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Including and being included

Guest blog by Carrie Sprouse Norris

Pisgah Forest Elementary School

Transylvania County, NC

Teachers understand that the six virtues make our students into the human beings our world needs. With schools trying to pack in more academics, however, early grade teachers are abandoning or shortening community building activities during morning class meetings.

Sadly, I have sometimes been that teacher. Some days I don’t take time for morning circle compliments because we have to get into our RTI groups. And I have stopped doing buddy reading with older students because we have to complete Progress Monitoring.

Sometimes, however, I “sneak” in a virtue lesson. It can be a few seconds to compliment a student on pushing everyone’s chair in without being asked. Or it can be complimenting students on the way they lined up for lunch. Or I acknowledge the courage of a student who recites a poem in front of class.

There was one particular time at recess about a month ago when I thought, “Forget my math lesson. It can wait.”

“Rob” suffers from seizures throughout the day. This makes his movements clumsy and causes him to drool. He is different, but he yearns to have friendships like the other children. My class knows I am on the lookout for kids who may be alone, and I take notes on who chooses to include others. Rob was often included, but it was usually a game of tag, where he ended up being the “tagger” the entire time.

While watching this one day last month I had seen enough. I called over two boys who were throwing the football. I asked them if they would ask Rob to play. The boys agreed. They called him over and began tossing the ball back and forth. Within just a few passes, Rob was catching the ball. He was so excited. I was on the grass cheering him on, and pretty soon a few girls were doing cheers.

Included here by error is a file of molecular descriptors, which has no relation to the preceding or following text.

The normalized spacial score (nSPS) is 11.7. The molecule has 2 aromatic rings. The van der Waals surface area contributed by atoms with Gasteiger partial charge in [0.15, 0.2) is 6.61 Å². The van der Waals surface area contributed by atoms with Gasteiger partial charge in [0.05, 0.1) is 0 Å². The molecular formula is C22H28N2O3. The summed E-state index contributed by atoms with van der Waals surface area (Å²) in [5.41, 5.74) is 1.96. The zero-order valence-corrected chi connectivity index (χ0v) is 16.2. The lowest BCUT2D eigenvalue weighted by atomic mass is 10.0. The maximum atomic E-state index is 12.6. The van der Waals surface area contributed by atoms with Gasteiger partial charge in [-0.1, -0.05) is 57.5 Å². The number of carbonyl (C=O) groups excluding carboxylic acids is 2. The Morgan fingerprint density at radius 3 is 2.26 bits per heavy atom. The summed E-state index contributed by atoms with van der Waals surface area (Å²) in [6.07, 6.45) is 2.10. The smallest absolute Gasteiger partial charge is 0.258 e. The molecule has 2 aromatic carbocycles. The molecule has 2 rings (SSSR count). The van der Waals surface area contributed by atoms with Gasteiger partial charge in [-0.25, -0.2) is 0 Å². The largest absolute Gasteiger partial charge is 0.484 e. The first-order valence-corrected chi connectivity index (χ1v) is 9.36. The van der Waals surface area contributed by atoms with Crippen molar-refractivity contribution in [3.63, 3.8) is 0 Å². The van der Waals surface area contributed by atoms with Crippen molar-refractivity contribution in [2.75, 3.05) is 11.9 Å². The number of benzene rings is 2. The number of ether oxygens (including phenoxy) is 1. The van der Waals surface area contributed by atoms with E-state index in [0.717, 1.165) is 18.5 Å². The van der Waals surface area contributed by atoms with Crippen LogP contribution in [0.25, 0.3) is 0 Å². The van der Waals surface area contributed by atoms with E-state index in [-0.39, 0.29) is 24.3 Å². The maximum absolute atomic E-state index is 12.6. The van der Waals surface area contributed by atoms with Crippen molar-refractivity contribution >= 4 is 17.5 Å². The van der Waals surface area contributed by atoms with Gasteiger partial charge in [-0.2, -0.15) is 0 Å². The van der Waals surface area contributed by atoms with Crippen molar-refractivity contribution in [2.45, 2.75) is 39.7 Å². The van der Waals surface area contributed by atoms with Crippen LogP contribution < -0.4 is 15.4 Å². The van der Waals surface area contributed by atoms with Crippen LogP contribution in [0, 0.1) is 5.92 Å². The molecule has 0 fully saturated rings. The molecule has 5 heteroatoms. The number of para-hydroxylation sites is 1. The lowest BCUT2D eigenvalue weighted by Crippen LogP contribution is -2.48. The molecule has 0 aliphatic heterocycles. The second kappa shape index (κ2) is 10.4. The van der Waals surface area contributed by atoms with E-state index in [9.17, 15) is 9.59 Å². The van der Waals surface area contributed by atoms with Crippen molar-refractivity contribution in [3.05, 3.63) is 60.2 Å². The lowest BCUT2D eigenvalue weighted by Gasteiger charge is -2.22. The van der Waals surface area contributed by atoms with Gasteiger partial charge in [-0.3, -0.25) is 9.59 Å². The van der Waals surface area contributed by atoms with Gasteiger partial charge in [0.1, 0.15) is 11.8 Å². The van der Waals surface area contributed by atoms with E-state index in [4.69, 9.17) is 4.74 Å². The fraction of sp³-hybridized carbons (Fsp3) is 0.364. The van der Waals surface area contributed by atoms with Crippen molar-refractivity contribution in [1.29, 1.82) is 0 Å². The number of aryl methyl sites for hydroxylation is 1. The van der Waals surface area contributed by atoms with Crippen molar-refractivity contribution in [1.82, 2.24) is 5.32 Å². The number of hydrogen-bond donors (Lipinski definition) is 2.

I called everyone over to make teams. Rob was on a team with 3 other boys. During the first few minutes, Rob just ran around. He never touched the ball. I didn’t say anything and just watched.

Eventually, I saw the teams huddle up to plan their play. The next thing I knew, a pass was thrown to Rob, who caught it and ran for the touchdown. The crowd (teachers and cheerleaders) erupted into applause, as the team ran to high-five Rob. I have never seen a child smile so big. We went into the school building a few minutes later still talking about Rob’s touchdown. The entire class was happy for him.

I later thanked the student who included Rob in the game. He simply stated, “I wanted him to be happy.”

My students did not learn about measurement that day, but they learned what it feels like to make someone else happy. Since that day my students have displayed generosity and understanding at recess. Rob continues to play football, and he is often the first one chosen.